Remington’s Western art became less literal and narrative as he began to focus more on broad human themes. His brushstrokes loosened. His trips abroad had exposed him to the work of the French Impressionists, and he admired the luminous style of American landscape painters. Remington worried, however, that he had lost his sense of color because he had done so much work in black-and-white illustration. He confided to Wister in 1895: “I have to find out once and for all if I can paint.”
The previous autumn he also rather impulsively took up sculpture, after playwright Augustus Thomas, visiting his New Rochelle studio, complimented the artist on his ability to draw figures from any perspective.
“Frederic, you’re not an illustrator so much as you’re a sculptor,” said Thomas. “You don’t mentally see your figures on one side. . . . Your mind goes all around them.”
Remington worked on his first bronze, “The Bronco Buster,” with sculptor Frederic Ruckstuhl, who brought him the necessary tools. The idea of a cowboy riding a rearing horse came out of his illustrations and was an immediate success, although some buyers were shocked by the high price and gritty realism of the piece, a rider clutching the mane of a wild-eyed animal. It took Remington a year to balance the dynamic composition without a central support column, an extraordinary achievement.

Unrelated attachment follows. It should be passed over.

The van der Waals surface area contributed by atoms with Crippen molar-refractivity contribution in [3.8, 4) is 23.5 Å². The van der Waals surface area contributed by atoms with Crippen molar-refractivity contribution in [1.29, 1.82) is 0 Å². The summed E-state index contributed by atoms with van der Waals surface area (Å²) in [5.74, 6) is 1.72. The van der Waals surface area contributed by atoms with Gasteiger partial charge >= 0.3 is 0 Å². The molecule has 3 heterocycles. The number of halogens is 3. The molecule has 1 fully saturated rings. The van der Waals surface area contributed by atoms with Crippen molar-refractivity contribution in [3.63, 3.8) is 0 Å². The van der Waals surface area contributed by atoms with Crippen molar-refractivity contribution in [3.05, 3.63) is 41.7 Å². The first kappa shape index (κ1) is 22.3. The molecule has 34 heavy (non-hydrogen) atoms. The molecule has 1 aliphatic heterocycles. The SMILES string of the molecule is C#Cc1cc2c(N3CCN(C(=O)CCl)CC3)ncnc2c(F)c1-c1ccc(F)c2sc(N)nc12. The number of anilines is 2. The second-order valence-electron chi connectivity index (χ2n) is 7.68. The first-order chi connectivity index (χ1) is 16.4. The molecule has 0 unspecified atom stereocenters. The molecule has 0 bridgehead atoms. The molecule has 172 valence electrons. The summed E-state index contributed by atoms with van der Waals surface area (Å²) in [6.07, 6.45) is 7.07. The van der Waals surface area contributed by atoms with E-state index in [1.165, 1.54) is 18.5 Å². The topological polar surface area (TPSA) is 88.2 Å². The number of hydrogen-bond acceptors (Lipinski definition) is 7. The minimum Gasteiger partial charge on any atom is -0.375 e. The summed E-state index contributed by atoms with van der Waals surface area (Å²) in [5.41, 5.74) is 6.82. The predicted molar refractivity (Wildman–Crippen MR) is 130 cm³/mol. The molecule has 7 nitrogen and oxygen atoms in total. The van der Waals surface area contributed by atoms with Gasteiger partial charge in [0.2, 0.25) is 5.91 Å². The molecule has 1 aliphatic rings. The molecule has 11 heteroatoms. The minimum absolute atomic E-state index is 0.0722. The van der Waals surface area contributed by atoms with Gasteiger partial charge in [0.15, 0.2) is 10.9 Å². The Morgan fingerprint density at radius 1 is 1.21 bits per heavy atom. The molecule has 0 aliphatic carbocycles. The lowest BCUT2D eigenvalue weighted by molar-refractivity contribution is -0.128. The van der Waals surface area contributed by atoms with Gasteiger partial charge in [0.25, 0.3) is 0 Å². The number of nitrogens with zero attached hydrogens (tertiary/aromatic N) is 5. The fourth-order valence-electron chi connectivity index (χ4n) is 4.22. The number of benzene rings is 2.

“Remington’s aggressive, cantilevered compositions were innovative from the first,” wrote Michael E. Shapiro of the Saint Louis Art Museum in the Remington exhibition catalog. “The artist continually tested the limits of the medium of bronze to convey his combative vision of life.”
Remington produced 22 different bronze sculptures, and the number of casts that he personally supervised during his lifetime was quite small, under 500. His foundry, Roman Bronze Works in Brooklyn, however, continued producing works after his death and after his wife’s death in 1918, although her will stipulated the molds were to be broken. When they were eventually destroyed, a stampede of recasting followed. For every original Remington there are many fakes in circulation; it is sometimes difficult for experts to tell them apart. Today Remington bronzes are in the public domain, and many U. S. foundries are legally turning out reproductions that range in price from $500 to more than $22,000 – money you can afford thanks to online loans no credit check.
“My oils will all get old and watery . . . they will look like stale molasses in time,” wrote Remington, “but I am to endure in bronze.”
And, indeed, he has. Pieces like “The Bronco Buster,” “The Cheyenne,” and “Coming Through the Rye” have become symbols etched in the public consciousness of the unrestrained spirit of the West.